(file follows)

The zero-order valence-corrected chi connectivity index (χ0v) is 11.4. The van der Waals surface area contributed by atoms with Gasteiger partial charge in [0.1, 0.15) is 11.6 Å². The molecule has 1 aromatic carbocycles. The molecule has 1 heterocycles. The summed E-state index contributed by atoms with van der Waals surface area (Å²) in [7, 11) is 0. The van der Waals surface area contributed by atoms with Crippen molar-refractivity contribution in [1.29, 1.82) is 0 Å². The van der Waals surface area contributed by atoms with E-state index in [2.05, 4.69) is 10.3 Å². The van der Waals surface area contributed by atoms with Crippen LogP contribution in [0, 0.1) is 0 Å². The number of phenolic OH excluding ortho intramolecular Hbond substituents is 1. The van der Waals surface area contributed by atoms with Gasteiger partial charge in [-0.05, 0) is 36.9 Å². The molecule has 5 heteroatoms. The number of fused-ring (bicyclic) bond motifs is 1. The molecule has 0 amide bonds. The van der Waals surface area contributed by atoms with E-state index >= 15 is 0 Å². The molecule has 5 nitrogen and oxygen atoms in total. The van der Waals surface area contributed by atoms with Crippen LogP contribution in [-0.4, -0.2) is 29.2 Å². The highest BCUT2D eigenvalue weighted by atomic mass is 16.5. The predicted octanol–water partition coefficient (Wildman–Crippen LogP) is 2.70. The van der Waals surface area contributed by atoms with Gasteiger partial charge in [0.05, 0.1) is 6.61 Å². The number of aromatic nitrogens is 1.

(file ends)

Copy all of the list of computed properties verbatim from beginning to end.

The zero-order valence-corrected chi connectivity index (χ0v) is 11.4. The van der Waals surface area contributed by atoms with Gasteiger partial charge in [0.1, 0.15) is 11.6 Å². The molecule has 1 aromatic carbocycles. The molecule has 1 heterocycles. The summed E-state index contributed by atoms with van der Waals surface area (Å²) in [7, 11) is 0. The van der Waals surface area contributed by atoms with Crippen molar-refractivity contribution in [1.29, 1.82) is 0 Å². The van der Waals surface area contributed by atoms with E-state index in [2.05, 4.69) is 10.3 Å². The van der Waals surface area contributed by atoms with Crippen LogP contribution in [0, 0.1) is 0 Å². The number of phenolic OH excluding ortho intramolecular Hbond substituents is 1. The van der Waals surface area contributed by atoms with Gasteiger partial charge in [-0.05, 0) is 36.9 Å². The molecule has 5 heteroatoms. The number of fused-ring (bicyclic) bond motifs is 1. The molecule has 0 amide bonds. The van der Waals surface area contributed by atoms with E-state index >= 15 is 0 Å². The molecule has 5 nitrogen and oxygen atoms in total. The van der Waals surface area contributed by atoms with Crippen LogP contribution in [-0.4, -0.2) is 29.2 Å². The highest BCUT2D eigenvalue weighted by atomic mass is 16.5. The predicted octanol–water partition coefficient (Wildman–Crippen LogP) is 2.70. The van der Waals surface area contributed by atoms with Gasteiger partial charge in [0.05, 0.1) is 6.61 Å². The number of aromatic nitrogens is 1.